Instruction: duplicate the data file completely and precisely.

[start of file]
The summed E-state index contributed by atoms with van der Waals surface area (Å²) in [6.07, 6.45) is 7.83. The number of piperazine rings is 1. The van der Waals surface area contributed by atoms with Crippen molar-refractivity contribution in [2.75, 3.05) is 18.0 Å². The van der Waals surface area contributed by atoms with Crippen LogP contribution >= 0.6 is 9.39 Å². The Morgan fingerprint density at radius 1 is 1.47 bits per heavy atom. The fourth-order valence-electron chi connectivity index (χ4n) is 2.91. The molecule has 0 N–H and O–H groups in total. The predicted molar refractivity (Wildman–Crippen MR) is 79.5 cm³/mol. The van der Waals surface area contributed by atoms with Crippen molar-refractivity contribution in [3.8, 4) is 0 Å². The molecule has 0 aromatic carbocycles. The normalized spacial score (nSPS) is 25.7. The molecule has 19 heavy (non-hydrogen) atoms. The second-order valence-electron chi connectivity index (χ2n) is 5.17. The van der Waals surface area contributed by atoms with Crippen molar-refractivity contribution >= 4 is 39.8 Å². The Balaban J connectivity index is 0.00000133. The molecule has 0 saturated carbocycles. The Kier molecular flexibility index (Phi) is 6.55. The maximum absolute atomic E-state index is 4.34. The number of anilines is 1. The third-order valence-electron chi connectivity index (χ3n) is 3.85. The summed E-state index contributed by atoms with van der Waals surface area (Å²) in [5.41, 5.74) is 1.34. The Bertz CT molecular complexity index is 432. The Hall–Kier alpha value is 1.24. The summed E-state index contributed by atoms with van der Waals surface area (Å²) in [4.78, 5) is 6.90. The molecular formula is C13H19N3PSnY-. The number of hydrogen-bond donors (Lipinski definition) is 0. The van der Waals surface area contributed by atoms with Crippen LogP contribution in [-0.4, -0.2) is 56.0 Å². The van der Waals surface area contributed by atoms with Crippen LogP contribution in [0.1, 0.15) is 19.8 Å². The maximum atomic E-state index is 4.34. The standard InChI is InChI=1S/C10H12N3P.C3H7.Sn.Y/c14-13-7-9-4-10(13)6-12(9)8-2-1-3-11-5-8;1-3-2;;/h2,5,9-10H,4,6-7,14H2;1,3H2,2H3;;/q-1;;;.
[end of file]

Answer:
The summed E-state index contributed by atoms with van der Waals surface area (Å²) in [6.07, 6.45) is 7.83. The number of piperazine rings is 1. The van der Waals surface area contributed by atoms with Crippen molar-refractivity contribution in [2.75, 3.05) is 18.0 Å². The van der Waals surface area contributed by atoms with Crippen LogP contribution >= 0.6 is 9.39 Å². The Morgan fingerprint density at radius 1 is 1.47 bits per heavy atom. The fourth-order valence-electron chi connectivity index (χ4n) is 2.91. The molecule has 0 N–H and O–H groups in total. The predicted molar refractivity (Wildman–Crippen MR) is 79.5 cm³/mol. The van der Waals surface area contributed by atoms with Crippen molar-refractivity contribution in [3.8, 4) is 0 Å². The molecule has 0 aromatic carbocycles. The normalized spacial score (nSPS) is 25.7. The molecule has 19 heavy (non-hydrogen) atoms. The second-order valence-electron chi connectivity index (χ2n) is 5.17. The van der Waals surface area contributed by atoms with Crippen molar-refractivity contribution >= 4 is 39.8 Å². The Balaban J connectivity index is 0.00000133. The molecule has 0 saturated carbocycles. The Kier molecular flexibility index (Phi) is 6.55. The maximum absolute atomic E-state index is 4.34. The number of anilines is 1. The third-order valence-electron chi connectivity index (χ3n) is 3.85. The summed E-state index contributed by atoms with van der Waals surface area (Å²) in [5.41, 5.74) is 1.34. The Bertz CT molecular complexity index is 432. The Hall–Kier alpha value is 1.24. The summed E-state index contributed by atoms with van der Waals surface area (Å²) in [4.78, 5) is 6.90. The molecular formula is C13H19N3PSnY-. The number of hydrogen-bond donors (Lipinski definition) is 0. The van der Waals surface area contributed by atoms with Crippen LogP contribution in [-0.4, -0.2) is 56.0 Å². The van der Waals surface area contributed by atoms with Crippen LogP contribution in [0.1, 0.15) is 19.8 Å². The maximum atomic E-state index is 4.34. The standard InChI is InChI=1S/C10H12N3P.C3H7.Sn.Y/c14-13-7-9-4-10(13)6-12(9)8-2-1-3-11-5-8;1-3-2;;/h2,5,9-10H,4,6-7,14H2;1,3H2,2H3;;/q-1;;;.